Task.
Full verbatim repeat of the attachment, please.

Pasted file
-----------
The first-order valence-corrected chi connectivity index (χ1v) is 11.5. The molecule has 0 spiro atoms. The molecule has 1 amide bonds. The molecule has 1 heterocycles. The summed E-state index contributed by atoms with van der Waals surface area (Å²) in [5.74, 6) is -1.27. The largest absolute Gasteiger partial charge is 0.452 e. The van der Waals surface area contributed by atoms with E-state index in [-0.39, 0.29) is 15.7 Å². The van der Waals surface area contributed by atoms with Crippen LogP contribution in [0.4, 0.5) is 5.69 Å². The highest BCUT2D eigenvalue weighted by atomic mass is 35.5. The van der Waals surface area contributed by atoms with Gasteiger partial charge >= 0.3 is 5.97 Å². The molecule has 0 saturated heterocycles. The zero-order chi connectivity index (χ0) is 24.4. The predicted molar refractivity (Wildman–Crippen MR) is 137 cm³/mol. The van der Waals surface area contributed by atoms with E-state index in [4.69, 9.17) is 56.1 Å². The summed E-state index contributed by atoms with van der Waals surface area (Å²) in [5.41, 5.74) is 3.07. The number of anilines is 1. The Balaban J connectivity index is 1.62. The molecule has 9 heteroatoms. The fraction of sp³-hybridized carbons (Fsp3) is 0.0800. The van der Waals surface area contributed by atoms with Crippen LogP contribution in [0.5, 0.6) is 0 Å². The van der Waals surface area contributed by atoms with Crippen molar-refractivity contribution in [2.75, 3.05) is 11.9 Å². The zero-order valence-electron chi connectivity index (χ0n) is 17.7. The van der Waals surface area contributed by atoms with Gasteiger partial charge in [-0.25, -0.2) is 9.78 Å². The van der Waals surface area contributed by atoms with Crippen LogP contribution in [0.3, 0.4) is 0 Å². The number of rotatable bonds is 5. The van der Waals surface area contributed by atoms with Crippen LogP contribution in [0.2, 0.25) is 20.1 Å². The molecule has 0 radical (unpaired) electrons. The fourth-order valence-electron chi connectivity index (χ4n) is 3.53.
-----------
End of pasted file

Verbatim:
The first-order valence-corrected chi connectivity index (χ1v) is 11.5. The molecule has 0 spiro atoms. The molecule has 1 amide bonds. The molecule has 1 heterocycles. The summed E-state index contributed by atoms with van der Waals surface area (Å²) in [5.74, 6) is -1.27. The largest absolute Gasteiger partial charge is 0.452 e. The van der Waals surface area contributed by atoms with E-state index in [-0.39, 0.29) is 15.7 Å². The van der Waals surface area contributed by atoms with Crippen LogP contribution in [0.4, 0.5) is 5.69 Å². The highest BCUT2D eigenvalue weighted by atomic mass is 35.5. The van der Waals surface area contributed by atoms with Gasteiger partial charge >= 0.3 is 5.97 Å². The molecule has 0 saturated heterocycles. The zero-order chi connectivity index (χ0) is 24.4. The predicted molar refractivity (Wildman–Crippen MR) is 137 cm³/mol. The van der Waals surface area contributed by atoms with E-state index in [4.69, 9.17) is 56.1 Å². The summed E-state index contributed by atoms with van der Waals surface area (Å²) in [5.41, 5.74) is 3.07. The number of anilines is 1. The Balaban J connectivity index is 1.62. The molecule has 9 heteroatoms. The fraction of sp³-hybridized carbons (Fsp3) is 0.0800. The van der Waals surface area contributed by atoms with Crippen LogP contribution in [0.5, 0.6) is 0 Å². The van der Waals surface area contributed by atoms with Crippen molar-refractivity contribution in [2.75, 3.05) is 11.9 Å². The zero-order valence-electron chi connectivity index (χ0n) is 17.7. The van der Waals surface area contributed by atoms with Gasteiger partial charge in [-0.25, -0.2) is 9.78 Å². The van der Waals surface area contributed by atoms with Crippen LogP contribution in [0.3, 0.4) is 0 Å². The number of rotatable bonds is 5. The van der Waals surface area contributed by atoms with Crippen LogP contribution in [0.2, 0.25) is 20.1 Å². The molecule has 0 radical (unpaired) electrons. The fourth-order valence-electron chi connectivity index (χ4n) is 3.53.